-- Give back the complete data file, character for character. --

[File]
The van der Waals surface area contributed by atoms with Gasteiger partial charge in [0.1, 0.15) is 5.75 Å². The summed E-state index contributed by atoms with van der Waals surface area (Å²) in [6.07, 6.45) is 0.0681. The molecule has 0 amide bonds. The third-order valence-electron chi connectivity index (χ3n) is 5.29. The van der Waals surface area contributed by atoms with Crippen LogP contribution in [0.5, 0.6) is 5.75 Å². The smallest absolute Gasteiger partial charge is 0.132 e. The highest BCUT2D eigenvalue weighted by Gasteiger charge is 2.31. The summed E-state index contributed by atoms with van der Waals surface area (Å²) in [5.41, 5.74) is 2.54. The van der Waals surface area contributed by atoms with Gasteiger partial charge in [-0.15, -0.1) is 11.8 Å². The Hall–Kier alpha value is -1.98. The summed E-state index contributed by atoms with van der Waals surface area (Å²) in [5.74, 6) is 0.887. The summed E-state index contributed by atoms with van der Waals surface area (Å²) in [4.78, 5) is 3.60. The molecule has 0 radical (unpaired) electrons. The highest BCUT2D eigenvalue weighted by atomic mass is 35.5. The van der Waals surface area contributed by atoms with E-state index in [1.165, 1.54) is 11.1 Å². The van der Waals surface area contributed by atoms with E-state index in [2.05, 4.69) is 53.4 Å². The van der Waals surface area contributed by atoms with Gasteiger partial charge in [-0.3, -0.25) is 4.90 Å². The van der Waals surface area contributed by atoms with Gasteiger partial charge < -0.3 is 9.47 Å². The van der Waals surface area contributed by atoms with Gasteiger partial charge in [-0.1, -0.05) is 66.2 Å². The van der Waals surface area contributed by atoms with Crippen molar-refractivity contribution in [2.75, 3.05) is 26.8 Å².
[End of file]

The van der Waals surface area contributed by atoms with Gasteiger partial charge in [0.1, 0.15) is 5.75 Å². The summed E-state index contributed by atoms with van der Waals surface area (Å²) in [6.07, 6.45) is 0.0681. The molecule has 0 amide bonds. The third-order valence-electron chi connectivity index (χ3n) is 5.29. The van der Waals surface area contributed by atoms with Crippen LogP contribution in [0.5, 0.6) is 5.75 Å². The smallest absolute Gasteiger partial charge is 0.132 e. The highest BCUT2D eigenvalue weighted by Gasteiger charge is 2.31. The summed E-state index contributed by atoms with van der Waals surface area (Å²) in [5.41, 5.74) is 2.54. The van der Waals surface area contributed by atoms with Gasteiger partial charge in [-0.15, -0.1) is 11.8 Å². The Hall–Kier alpha value is -1.98. The summed E-state index contributed by atoms with van der Waals surface area (Å²) in [5.74, 6) is 0.887. The summed E-state index contributed by atoms with van der Waals surface area (Å²) in [4.78, 5) is 3.60. The molecule has 0 radical (unpaired) electrons. The highest BCUT2D eigenvalue weighted by atomic mass is 35.5. The van der Waals surface area contributed by atoms with E-state index in [1.165, 1.54) is 11.1 Å². The van der Waals surface area contributed by atoms with E-state index in [2.05, 4.69) is 53.4 Å². The van der Waals surface area contributed by atoms with Gasteiger partial charge in [-0.3, -0.25) is 4.90 Å². The van der Waals surface area contributed by atoms with Gasteiger partial charge < -0.3 is 9.47 Å². The van der Waals surface area contributed by atoms with Gasteiger partial charge in [-0.1, -0.05) is 66.2 Å². The van der Waals surface area contributed by atoms with Crippen molar-refractivity contribution in [2.75, 3.05) is 26.8 Å².